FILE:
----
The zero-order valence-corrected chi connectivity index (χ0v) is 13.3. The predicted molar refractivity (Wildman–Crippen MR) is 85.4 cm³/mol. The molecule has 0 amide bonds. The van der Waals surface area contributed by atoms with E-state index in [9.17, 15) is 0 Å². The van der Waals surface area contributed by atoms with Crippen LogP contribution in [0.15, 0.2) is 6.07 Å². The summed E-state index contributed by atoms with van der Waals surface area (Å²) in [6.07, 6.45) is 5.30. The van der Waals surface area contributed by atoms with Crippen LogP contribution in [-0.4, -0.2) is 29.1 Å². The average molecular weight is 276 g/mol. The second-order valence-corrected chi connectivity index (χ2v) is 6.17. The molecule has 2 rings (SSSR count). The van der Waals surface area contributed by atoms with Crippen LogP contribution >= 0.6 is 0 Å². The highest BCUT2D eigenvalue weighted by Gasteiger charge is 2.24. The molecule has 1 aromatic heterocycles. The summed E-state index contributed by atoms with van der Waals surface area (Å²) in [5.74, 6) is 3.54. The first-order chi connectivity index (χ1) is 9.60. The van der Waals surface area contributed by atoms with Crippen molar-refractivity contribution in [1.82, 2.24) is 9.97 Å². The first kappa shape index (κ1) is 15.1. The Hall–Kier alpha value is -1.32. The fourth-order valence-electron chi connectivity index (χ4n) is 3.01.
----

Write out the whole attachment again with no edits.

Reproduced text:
The zero-order valence-corrected chi connectivity index (χ0v) is 13.3. The predicted molar refractivity (Wildman–Crippen MR) is 85.4 cm³/mol. The molecule has 0 amide bonds. The van der Waals surface area contributed by atoms with E-state index in [9.17, 15) is 0 Å². The van der Waals surface area contributed by atoms with Crippen LogP contribution in [0.15, 0.2) is 6.07 Å². The summed E-state index contributed by atoms with van der Waals surface area (Å²) in [6.07, 6.45) is 5.30. The van der Waals surface area contributed by atoms with Crippen LogP contribution in [-0.4, -0.2) is 29.1 Å². The average molecular weight is 276 g/mol. The second-order valence-corrected chi connectivity index (χ2v) is 6.17. The molecule has 2 rings (SSSR count). The van der Waals surface area contributed by atoms with Crippen LogP contribution >= 0.6 is 0 Å². The highest BCUT2D eigenvalue weighted by Gasteiger charge is 2.24. The molecule has 1 aromatic heterocycles. The summed E-state index contributed by atoms with van der Waals surface area (Å²) in [5.74, 6) is 3.54. The first-order chi connectivity index (χ1) is 9.60. The van der Waals surface area contributed by atoms with Crippen molar-refractivity contribution in [1.82, 2.24) is 9.97 Å². The first kappa shape index (κ1) is 15.1. The Hall–Kier alpha value is -1.32. The fourth-order valence-electron chi connectivity index (χ4n) is 3.01.